KLOKOV: So now that you have achieved a lot, what’s missing for you? What do you lack for happiness, what do you yearn for the most in life? Doesn’t even have to be about the sport. What does Alexei Lovchev want right now?
LOVCHEV: Create a family. I want kids. And in sport I want to go to Rio.
KLOKOV: Hopefully, god willing. And the fact that there is too much competition in Russia… Sometimes we say “Oh, we have a lot of competition”. Well, if there were no competition in Russia, we wouldn’t have showed any results internationally. So if you manage to make it nationally, you’re pretty much set for an international success.
Hunting and Other Passions
KLOKOV: I assume, women and cars are not the only passions of yours? [laughs] You also love your guns. I often see pictures of you holding firearms of all sorts. Where does this come from?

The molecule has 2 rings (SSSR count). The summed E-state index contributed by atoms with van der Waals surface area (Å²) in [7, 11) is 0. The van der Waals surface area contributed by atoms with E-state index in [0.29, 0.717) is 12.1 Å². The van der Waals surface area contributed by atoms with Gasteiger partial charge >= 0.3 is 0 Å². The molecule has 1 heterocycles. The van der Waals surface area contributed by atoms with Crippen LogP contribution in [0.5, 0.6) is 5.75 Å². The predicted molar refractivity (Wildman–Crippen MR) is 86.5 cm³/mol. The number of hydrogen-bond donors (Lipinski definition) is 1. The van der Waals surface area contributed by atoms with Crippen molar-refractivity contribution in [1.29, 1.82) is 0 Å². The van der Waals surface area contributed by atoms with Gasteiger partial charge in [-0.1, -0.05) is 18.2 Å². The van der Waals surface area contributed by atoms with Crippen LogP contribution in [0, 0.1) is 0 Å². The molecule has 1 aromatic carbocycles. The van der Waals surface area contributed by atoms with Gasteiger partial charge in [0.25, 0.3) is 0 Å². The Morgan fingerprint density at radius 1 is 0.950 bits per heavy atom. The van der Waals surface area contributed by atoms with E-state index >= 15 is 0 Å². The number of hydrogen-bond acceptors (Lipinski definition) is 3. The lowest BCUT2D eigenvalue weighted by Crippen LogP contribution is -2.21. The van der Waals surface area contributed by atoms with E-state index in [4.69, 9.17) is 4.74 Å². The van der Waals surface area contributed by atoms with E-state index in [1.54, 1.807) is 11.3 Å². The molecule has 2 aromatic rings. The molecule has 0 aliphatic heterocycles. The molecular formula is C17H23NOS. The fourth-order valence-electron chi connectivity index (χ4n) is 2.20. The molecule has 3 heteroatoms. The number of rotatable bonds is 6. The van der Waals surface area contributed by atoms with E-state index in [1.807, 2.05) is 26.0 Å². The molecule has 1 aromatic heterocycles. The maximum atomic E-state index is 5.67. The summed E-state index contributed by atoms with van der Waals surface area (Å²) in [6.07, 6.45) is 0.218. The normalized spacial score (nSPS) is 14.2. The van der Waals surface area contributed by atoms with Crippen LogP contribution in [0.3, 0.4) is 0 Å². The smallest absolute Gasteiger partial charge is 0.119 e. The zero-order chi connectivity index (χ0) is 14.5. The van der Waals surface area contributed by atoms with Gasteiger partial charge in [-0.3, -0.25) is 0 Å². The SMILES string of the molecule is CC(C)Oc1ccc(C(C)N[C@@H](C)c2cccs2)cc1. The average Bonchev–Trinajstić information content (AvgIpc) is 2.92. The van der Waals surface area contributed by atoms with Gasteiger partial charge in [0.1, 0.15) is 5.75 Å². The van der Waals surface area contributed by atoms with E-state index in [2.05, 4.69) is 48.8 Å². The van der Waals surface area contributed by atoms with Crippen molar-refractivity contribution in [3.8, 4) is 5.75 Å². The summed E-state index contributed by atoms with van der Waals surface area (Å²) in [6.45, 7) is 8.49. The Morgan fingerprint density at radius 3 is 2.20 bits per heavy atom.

LOVCHEV: It actually started very recently. I returned from the Worlds, I was drafted into the military, and there I went to the shooting range. I shot guns and I liked it. Decided to buy a rifle and take up hunting. It’s quite exciting. Taking it slow right now, just hunting small game — duck, black grouse. KLOKOV: Do you have the license? LOVCHEV: Yes. Got it all official. KLOKOV: And your father is a hunter, right? LOVCHEV: He’s not a hunter proper, but he has the license, and goes hunting like once in five years or something. KLOKOV: Aren’t you afraid of using firearms? You know, you’re pretty reckless sometimes, you never know, right? LOVCHEV: I think that as long as you have your head on your shoulders, nothing’s going to happen. But of course, in an extreme case of, say, someone breaking into my house, I will react immediately and something bad may happen. KLOKOV: So you live in a private house or in an apartment? LOVCHEV: I live on my own in a house. The family used to live there, but now I live there on my own. KLOKOV: They moved? LOVCHEV: Yes. It’s been two years now. KLOKOV: And all those wonderful photos of rifles and Infinities, where can people find you? Facebook, Instagram? LOVCHEV: Vkontakte [Russian social network], Instagram and Facebook, that’s all. KLOKOV: Youtube? LOVCHEV: No, no Youtube. KLOKOV: Takes too much time to film all this? LOVCHEV: I don’t have much to upload, really… KLOKOV: Come on now! all those girls and cars and rifles… Have they made any fake accounts pretending to be you, on Vkontakte? LOVCHEV: Not yet KLOKOV: I notice that you have pictures from various celebrations, luncheons and other events, with tables full of various alcoholic beverages. Why do you do this? I mean, I’m not saying it’s wrong or anything, but we all know that athletes have this image to adhere to, and that others would admire. LOVCHEV: Well, I don’t try to pretend to be something I’m not. On certain events I can drink. I don’t get drunk, though, this doesn’t happen. KLOKOV: Yeah, I drink sometimes too.. LOVCHEV: It all comes down to people pretending, and the whole holier than thou attitude… I don’t buy that. [01:04] Klokov asks why Lovchev is one of the most active National Team members when it comes to social networks, along with Klokov himself and Chingiz Mogushkov. Lovchev says that he’s just keeping up with the fashion. Klokov then talks about his own experience in the media, how he’s been focused on being a media personality all along — together with his father they decided that this is the direction that needs to be explored. Lovchev wants to be popular and to be interesting to viewers. [01:06] KLOKOV: But what for? Let me tell you something, as a person who’s maybe more experienced than you in this regard. [Takes a candy from the table] So let’s suppose the candy manufacturer wants to use you in product promotion. Where are you going to promote these sweets? On a big stage you are seen *once* per year, at the very best 6 times during that particular session, at the Worlds. This way you are worthless to promoters. But when you have an outlet where you can promote the product on a regular basis, and if you have a lot of subscribers, then you are resourceful in promotion. So I urge you and other team members to develop your media presence. Because you have to understand that fans want to see EVERYTHING. Even the most random and stupid things that you do, they’re all over it. How you eat, how you hang out… And if you also include some useful information from time to time, people will love it even more.